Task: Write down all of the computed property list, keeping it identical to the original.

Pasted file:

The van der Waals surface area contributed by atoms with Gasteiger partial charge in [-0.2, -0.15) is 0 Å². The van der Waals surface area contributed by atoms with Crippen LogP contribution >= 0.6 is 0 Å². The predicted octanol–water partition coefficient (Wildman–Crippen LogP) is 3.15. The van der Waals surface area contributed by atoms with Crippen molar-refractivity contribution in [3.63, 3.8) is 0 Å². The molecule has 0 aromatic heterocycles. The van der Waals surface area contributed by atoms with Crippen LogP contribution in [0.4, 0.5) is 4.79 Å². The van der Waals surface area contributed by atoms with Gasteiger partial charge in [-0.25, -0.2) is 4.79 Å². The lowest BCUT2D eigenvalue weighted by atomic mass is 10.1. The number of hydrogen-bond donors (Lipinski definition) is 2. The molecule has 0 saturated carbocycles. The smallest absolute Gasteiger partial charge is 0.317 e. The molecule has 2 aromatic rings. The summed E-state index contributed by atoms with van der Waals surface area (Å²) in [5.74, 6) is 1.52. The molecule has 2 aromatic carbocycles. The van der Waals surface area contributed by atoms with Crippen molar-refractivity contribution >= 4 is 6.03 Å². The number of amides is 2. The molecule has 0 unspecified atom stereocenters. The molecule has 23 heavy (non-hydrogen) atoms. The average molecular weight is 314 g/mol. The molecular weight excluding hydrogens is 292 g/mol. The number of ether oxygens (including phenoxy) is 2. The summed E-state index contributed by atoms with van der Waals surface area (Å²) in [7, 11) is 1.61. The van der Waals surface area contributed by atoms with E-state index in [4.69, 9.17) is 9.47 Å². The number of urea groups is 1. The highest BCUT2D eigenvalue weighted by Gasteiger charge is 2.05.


The van der Waals surface area contributed by atoms with Gasteiger partial charge in [-0.2, -0.15) is 0 Å². The van der Waals surface area contributed by atoms with Crippen LogP contribution >= 0.6 is 0 Å². The predicted octanol–water partition coefficient (Wildman–Crippen LogP) is 3.15. The van der Waals surface area contributed by atoms with Crippen molar-refractivity contribution in [3.63, 3.8) is 0 Å². The molecule has 0 aromatic heterocycles. The van der Waals surface area contributed by atoms with Crippen LogP contribution in [0.4, 0.5) is 4.79 Å². The van der Waals surface area contributed by atoms with Gasteiger partial charge in [-0.25, -0.2) is 4.79 Å². The lowest BCUT2D eigenvalue weighted by atomic mass is 10.1. The number of hydrogen-bond donors (Lipinski definition) is 2. The molecule has 0 saturated carbocycles. The smallest absolute Gasteiger partial charge is 0.317 e. The molecule has 2 aromatic rings. The summed E-state index contributed by atoms with van der Waals surface area (Å²) in [5.74, 6) is 1.52. The molecule has 2 aromatic carbocycles. The van der Waals surface area contributed by atoms with Crippen molar-refractivity contribution >= 4 is 6.03 Å². The number of amides is 2. The molecule has 0 unspecified atom stereocenters. The molecule has 23 heavy (non-hydrogen) atoms. The average molecular weight is 314 g/mol. The molecular weight excluding hydrogens is 292 g/mol. The number of ether oxygens (including phenoxy) is 2. The summed E-state index contributed by atoms with van der Waals surface area (Å²) in [7, 11) is 1.61. The van der Waals surface area contributed by atoms with E-state index in [4.69, 9.17) is 9.47 Å². The number of urea groups is 1. The highest BCUT2D eigenvalue weighted by Gasteiger charge is 2.05.